BANDAR SERI BEGAWAN – His Majesty issued a stern warning to development officials on Monday, saying “corruption is a bridge to hell” after he questioned the lax oversight on several public infrastructure projects.
Looking at the ministry’s involvement in various infrastructure — from building roads, housing, water management, land management and regulation of the construction industry — there is opportunity for crime or misconduct, the monarch said.
He cast scrutiny on four national housing projects that had been abandoned, left vacant, or deemed structurally unsafe — all within a few years since construction began.
His Majesty first referenced the H40 apartment building in Lambak Kanan, which contains 300 apartment units as part of the country’s first vertical housing scheme. Despite the apartment complex being completed in February 2018, it still remains vacant to this day.
The second project is the abandoned terrace houses in the Rimba National Housing Scheme (Jalan 99), where construction was halted years ago leaving shells of empty houses overgrown with shrub.
The third was the 1,000 units in the Kg Mengkubau National Housing Scheme that experienced several construction delays leading to permanent to damage to the homes.
“One thousand houses is not a small number, and the construction cost is not cheap. So whose fault is this?,” the sultan queried.
The units are part of a $388 million project to build 4,000 homes in order to meet rising housing demand. The project is managed by the Brunei Economic Development Board and was contracted out to a Malaysian developer in 2010.
The sultan added that there were also several houses on Jalan Binglu, which is within the Kg Meragang National Housing Scheme, that were left vacant because they were deemed structurally unsafe.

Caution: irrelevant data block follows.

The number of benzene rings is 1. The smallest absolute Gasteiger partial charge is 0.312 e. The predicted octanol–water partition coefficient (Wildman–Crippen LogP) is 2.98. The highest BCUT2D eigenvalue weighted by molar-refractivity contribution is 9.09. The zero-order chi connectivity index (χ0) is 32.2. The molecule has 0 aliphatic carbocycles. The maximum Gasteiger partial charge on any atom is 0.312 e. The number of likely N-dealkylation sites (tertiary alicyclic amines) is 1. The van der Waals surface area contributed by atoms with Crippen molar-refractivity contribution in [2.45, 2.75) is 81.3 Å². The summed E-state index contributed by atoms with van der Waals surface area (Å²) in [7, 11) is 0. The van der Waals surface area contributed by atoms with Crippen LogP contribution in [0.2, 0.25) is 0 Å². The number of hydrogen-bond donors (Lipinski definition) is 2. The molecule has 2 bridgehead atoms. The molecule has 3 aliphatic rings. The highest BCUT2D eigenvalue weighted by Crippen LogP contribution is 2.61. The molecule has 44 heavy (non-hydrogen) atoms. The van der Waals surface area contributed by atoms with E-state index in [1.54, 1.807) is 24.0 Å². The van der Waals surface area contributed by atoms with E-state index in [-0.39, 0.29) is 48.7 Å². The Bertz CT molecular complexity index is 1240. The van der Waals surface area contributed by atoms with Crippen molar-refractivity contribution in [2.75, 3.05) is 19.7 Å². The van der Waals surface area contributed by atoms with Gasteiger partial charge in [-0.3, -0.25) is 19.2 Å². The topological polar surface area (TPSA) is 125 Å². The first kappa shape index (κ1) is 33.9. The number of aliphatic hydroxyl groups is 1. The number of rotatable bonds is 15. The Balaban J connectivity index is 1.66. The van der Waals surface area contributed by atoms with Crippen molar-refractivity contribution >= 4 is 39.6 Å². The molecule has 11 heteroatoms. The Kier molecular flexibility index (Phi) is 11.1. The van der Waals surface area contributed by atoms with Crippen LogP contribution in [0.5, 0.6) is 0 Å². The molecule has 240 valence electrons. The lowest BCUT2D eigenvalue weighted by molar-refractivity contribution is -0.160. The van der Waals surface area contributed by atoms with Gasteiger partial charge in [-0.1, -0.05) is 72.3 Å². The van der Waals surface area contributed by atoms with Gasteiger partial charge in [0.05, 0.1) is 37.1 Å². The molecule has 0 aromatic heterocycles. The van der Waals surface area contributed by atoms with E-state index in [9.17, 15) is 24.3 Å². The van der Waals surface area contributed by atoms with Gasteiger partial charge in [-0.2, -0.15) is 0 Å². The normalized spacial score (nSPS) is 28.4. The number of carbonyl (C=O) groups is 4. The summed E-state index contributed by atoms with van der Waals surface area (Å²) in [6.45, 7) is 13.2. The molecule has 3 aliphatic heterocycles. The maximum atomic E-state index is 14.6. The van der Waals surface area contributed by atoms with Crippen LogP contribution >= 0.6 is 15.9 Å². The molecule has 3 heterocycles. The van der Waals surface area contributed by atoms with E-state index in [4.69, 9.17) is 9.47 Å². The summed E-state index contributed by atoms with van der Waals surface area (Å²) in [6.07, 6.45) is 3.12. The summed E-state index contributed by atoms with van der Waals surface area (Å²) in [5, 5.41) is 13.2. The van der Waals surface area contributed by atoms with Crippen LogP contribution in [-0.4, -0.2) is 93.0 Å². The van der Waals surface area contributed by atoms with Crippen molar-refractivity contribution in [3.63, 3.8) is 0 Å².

He said the right contractors and suppliers must be selected for government projects, and officials should not be swayed by foreign developers on the pretext of quality results.
“There are swindlers using cheap materials to rake in more profits… Why did the parties responsible allow cheap materials to be used? And why didn’t they ensure safety before construction on the buildings began?
This is not the first time poor public infrastructure has drawn the ire of the king. In early 2019 the $48 million Rimba Arabic Secondary School was found to have similar issues with structural integrity due to shoddy construction.
His Majesty added: “What is most unfortunate is that if the responsible party in government does not monitor this matter — or that they are aware of attempts to defraud [the government] — they become complicit in these activities, in the hopes of obtaining financial gain.”
The sultan warned that corruption would weaken the government: “As a nation with religion, we must remember that corruption is the bridge to hell”.
On a separate matter, he said the Ministry of Development needs to take stricter action against people who rent out government-subsidised housing to other tenants.
Under the regulations, government-subsidised housing cannot be sold or rented to others, and no business or food stalls can be operated.
Since the 1980s, the government has provided over 28,000 units of housing through the National Housing Scheme and Landless Indigenous Citizens Housing Scheme.